You can give yourself a little wiggle room, but don’t go overboard with the numbers.
If you include a large salary and a lot of expensive perks in your business plan, the investors are not likely to say “yes.”
The numbers have to be realistic.
Investors should get excited about your business proposition, but they should never be inundated with unrealistic expectations.
If you tell them your business will grow from $250,000 to $100 million in just three years they likely won’t believe you.
Worse, they won’t believe that you have done your homework and researched your numbers.
If possible, consider showing three different versions of your financial projects: the best case, moderate case, and worst case scenario.
Most importantly, base everything on facts.
Analyse based on the industry and your competitors, defendable assumptions, and performance data, both past and present.
Be positive, but realistic, about your financial projections and you are more likely to impress the investors.
10. Give Yourself Some Time
Rome wasn’t built in a day and neither will your business.
Investors and banks do not want to fund over-eager businesses that seem to be biting off more than they can chew.
Instead, when pitching your business idea, demonstrate how you’re going to start out by creating and managing just one product at a time.
Let them know you’re planning to crawl before you can walk, and make sure they know you can fulfill the demand for your very first product.
Make sure your sales strategies, operations procedures, and marketing goals are top notch and perfect.
Investors like it when they work with companies proving they will have long-lasting step-and-repeat business models that are almost certain to grow exponentially.
If you look at most large successful companies, you’ll realize that most of them started with just one product.
11. Don’t Act Like You Know Everything
Although you want to present a knowledgeable image at all times, this is not the same as being a smart aleck.
When pitching a business idea don’t try to be the smartest person in the room.
Investors are turned off by this type of attitude.
Instead, make sure you have knowledgeable people you intend to work with who have experience in different areas.
The smartest leaders are people who surround themselves with people who are even smarter.
Make sure the investors know that you intend to rely on people who each have their own talents and expertise.
Keep in mind that investors are just as interested in your management team as they are in the business itself.
Always keep yourself humble.
12. Remember That Less Is Sometimes More
When pitching your business idea, make sure the presentation isn’t too wordy or drawn out.
If it is too lengthy or verbose, investors are likely to be turned off by the entire presentation.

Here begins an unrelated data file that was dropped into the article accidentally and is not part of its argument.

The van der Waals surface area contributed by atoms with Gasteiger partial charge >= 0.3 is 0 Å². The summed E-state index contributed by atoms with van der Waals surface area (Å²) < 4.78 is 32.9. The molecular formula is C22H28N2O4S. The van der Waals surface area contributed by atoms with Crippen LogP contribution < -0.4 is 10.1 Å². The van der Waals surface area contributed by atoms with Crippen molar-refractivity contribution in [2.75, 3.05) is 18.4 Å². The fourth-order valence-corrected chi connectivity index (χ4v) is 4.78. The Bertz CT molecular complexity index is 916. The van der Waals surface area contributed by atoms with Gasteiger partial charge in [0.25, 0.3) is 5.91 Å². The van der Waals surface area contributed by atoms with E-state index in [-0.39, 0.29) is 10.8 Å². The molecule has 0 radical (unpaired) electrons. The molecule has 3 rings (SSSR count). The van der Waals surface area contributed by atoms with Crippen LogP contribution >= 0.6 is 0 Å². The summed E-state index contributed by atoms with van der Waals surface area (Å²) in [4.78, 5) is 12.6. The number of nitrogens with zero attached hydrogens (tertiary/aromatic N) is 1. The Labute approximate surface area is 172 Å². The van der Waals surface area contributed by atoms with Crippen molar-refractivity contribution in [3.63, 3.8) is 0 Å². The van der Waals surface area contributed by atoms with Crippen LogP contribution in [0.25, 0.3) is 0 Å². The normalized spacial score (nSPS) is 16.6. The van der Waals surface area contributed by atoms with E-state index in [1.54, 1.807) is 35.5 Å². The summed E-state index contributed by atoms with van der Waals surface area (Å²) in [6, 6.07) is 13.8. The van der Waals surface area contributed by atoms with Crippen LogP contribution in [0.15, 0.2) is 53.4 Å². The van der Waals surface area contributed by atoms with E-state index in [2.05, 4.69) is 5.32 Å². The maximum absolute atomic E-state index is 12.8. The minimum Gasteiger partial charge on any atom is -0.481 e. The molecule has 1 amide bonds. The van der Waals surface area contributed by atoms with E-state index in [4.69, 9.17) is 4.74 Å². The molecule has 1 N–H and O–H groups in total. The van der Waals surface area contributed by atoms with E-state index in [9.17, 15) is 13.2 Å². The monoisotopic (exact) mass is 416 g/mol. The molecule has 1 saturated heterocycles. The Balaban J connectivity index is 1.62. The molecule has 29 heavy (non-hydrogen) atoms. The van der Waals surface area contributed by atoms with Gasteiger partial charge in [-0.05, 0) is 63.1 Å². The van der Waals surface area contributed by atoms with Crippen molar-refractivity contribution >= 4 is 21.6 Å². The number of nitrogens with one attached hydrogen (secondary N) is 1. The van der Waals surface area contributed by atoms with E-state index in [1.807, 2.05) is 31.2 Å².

When writing your presentation, keep it short and to the point.
If investors do not understand the gist of your business in only a short period of time, it could be that prospective customer may also find it difficult to grasp.
Investors know this, which is why you need to work hard on your verbal presentation.
Your business idea pitch should be too long or difficult to understand.
13. Study Other People’s Business Idea Pitches
Just like playing a sport or a musical instrument, pitching a business idea takes practice.
Do some research and try and get some inspiration from other people’s business idea pitches.
You will get some tips for pitching a business idea from the research.
Studying other people’s business idea pitches will give you a flavor of what works and what does not work.
From your research of business idea pitches, you will find out that the best presentations usually have these characteristics: They
- Are succinct and to the point.
- Tell a very good story.
- Balance both emotional and business needs.
- Always focus on the proposed business’s benefits.
14. Make Sure Your Entire Presentation Is Professional and Pleasant to Watch
Just because this is a business idea pitch doesn’t mean it has to be boring.
With your documents and with your visual presentations, they should be well written, attractive, colorful, and pleasant to look at.
There’s also nothing wrong with adding a little humor to your presentation, although it should be kept to a minimum.
Make your visual presentations filled with graphics that catch people’s attention.
Roughly 65% of communication is nonverbal.
Create and recreate if you have to in order to get a presentation that is perfect in the end.
This is what it’ll take to get investors over on your side.
15. Current Customers or Investors Will Enhance Your Business Idea Pitch
If you have already started your business and have a few customers or another investor, make sure your prospective investors know this.
If another company or bank has already invested money with you, this is a good sign to prospective investors because it means another investor is already taking you seriously.
This, in turn, increases the odds that they’ll take you seriously as well.
When pitching your business idea, share this information with the bank or investment company.
It is going to be a very valuable detail.
16. Make Sure the Beginning and the End Are Phenomenal
The first several minutes and the last several minutes of your presentation should be dramatic and memorable.
Most investors agree that potential investors usually decide within the first minute or two if they are going to say “yes” or “no,”.
Make sure you bring your A-game out in the very beginning.
This isn’t to say the middle section can be drab or mundane, but it is crucial that you catch the investors’ attention in the first and last few minutes of the presentation.
You’ll want to make a point, keep their attention, and tell them what you want them to know before they make this all-important decision.
Use your experience and knowledge, along with your personality, to get the job done.
Act on the 16 steps listed above on how to pitch a business idea.
Stand in front of a mirror and try out the presentation there, including handing out documents to the investors or bank representatives and getting through the presentation itself.
With some practice, your business idea pitch will become a lot easier to deliver, and once you get it polished and perfected, you’ll feel a lot more relaxed about your upcoming meeting with the investors.
Are you ready?